Author of The Expat's Guide to Growing Old in Japan
Last week two different members of the RetireJapan community got in touch to tell me about The Expat's Guide to Growing Old in Japan.
Intrigued, I took a look at it, then bought it, read it, and was so impressed that I got in touch with the author and asked if she would be willing to do an interview here on RetireJapan. Thankfully she said yes :)
Wilhelmina Penn lives in Hokkaido and is an experienced writer. In The Expat's Guide she collects information about pensions, health care, housing options for senior citizens, death, and inheritance in Japan.
Much like we try to do here at RetireJapan, Penn provides brief summaries of the important points on each topic along with links to sources of more information. I learned a lot from reading the book but I will definitely be returning to look at the links in more detail as needs arise.
The Expat's Guide is a concise book, but it covers the material well. For anyone getting closer to retirement, I think it would be well worth the price of a couple of coffees to get access to this kind of curated information.
Now, on to the interview:
Hi Wilhelmina, thank you so much for agreeing to this interview. We’re thrilled to have you on RetireJapan. Could you tell us a little bit about yourself?
Well, I’m a native of Pittsburgh, Pa., but I have been growing old in Japan since 1973. Along the way, I’ve taught, translated, been a pumpkin farmer and was the Daily Yomiuri TV columnist for a quarter century before settling down to self-publishing. That’s the great thing about Japan, it really does allow you to try a multitude of things.
What made you decide to write the Expat’s Guide to Growing Old in Japan?
I felt I should stop procrastinating, put my papers in order, and start trying to figure out what growing old in Japan is all about. By writing it all down, I hoped I might be able to help others too. There is really so little information available in English.
Is there anything that surprised you as you were researching the Guide?
Yes, many things. There is just so much to learn. Every time I thought I was almost finished some new aspect of these topics popped up and I went back into research mode. I was also surprised by the fact (although I should have known) that one can inherit debt in Japan. That was eye-opening, and you have just three months to file papers to decline the debt (hoki suru). So you have to be quick about it.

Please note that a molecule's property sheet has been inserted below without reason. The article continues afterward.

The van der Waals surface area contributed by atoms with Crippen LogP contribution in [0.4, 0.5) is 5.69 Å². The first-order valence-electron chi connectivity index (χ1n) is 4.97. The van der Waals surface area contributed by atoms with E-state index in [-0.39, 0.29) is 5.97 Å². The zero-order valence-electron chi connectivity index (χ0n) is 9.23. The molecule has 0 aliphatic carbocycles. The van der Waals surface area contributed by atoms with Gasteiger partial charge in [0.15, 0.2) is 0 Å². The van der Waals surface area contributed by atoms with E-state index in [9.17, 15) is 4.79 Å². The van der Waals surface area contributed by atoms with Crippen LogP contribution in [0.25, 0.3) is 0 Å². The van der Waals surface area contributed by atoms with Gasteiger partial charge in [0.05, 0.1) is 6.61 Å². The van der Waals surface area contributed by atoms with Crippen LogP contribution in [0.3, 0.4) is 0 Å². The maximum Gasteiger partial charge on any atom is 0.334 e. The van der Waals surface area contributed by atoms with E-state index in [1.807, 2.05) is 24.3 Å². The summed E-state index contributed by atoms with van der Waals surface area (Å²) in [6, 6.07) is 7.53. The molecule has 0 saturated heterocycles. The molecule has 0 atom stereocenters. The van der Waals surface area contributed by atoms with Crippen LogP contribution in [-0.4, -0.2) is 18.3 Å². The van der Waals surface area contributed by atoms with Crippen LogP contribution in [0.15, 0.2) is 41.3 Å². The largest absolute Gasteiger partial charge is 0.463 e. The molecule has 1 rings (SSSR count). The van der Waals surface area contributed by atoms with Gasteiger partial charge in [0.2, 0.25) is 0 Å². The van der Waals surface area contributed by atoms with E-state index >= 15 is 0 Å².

Can you tell us about your retirement plans? What sources of income are you expecting to have?
No, there is nothing much to report. As you’ll notice in the book, long-term financial planning is not a topic I touch on or know much about. I need to start reading your blog regularly.
We’ve been telling people that they need to make a foreign Will if they are not Japanese, is this correct or have we misunderstood?
Everyone’s situation is unique and one really should consult a lawyer, but I think, generally, this is good advice. I recently attended a presentation where the guest speaker was a lawyer. She recommended making two wills with the exact same content---one in
Japan and one in your home country. Probably, this would cover all bases. Evidently, even for lawyers, the process of figuring out just who has jurisdiction can be pretty tough. This is especially true if one is from the U.S. where each state has its own laws, and they first have to determine which state is your home state for legal purposes.
For those who have family living outside Japan, the lawyer who spoke recommended a notary-deed will over a holographic will. With a handwritten will, inheritors would likely have to come to Japan to attend the Family Court reading of the will. With a notary-deed will, this is not necessary.
It could be said that so far not many foreigners have retired in Japan, but that this will change in the future as current foreign residents get older. Do you agree, and do you think things will be better or worse in the future for non-Japanese retirees?
I think quite a few long-term residents are retiring here already. Certainly most of the people I have known over the years are still here. Once one is settled in, it takes a lot of energy to uproot and start over again unless you have been planning this all along and bought a retirement property abroad or made other long-term plans. I have no idea whether it will be better or worse for non-Japanese retirees in future. All we can do is educate ourselves to how the system works, calculate our own needs and then plan accordingly.
Any final tips for our readers?
I hope the book will be a help as you figure out what is best for you and your family. And, oh yes, one thing I forgot to put in the book: if you are single with no relatives to inherit your wealth and you die in Japan without a will, all your assets will go to the Japanese government upon your death. Make a will.
Thank you, Wilhelmina, for taking the time to answer our questions and be featured on the RetireJapan blog today. I'm sure a lot of our readers will benefit from your research.
Definitely consider picking up a copy of the book if you are planning to be in Japan as you grow old :)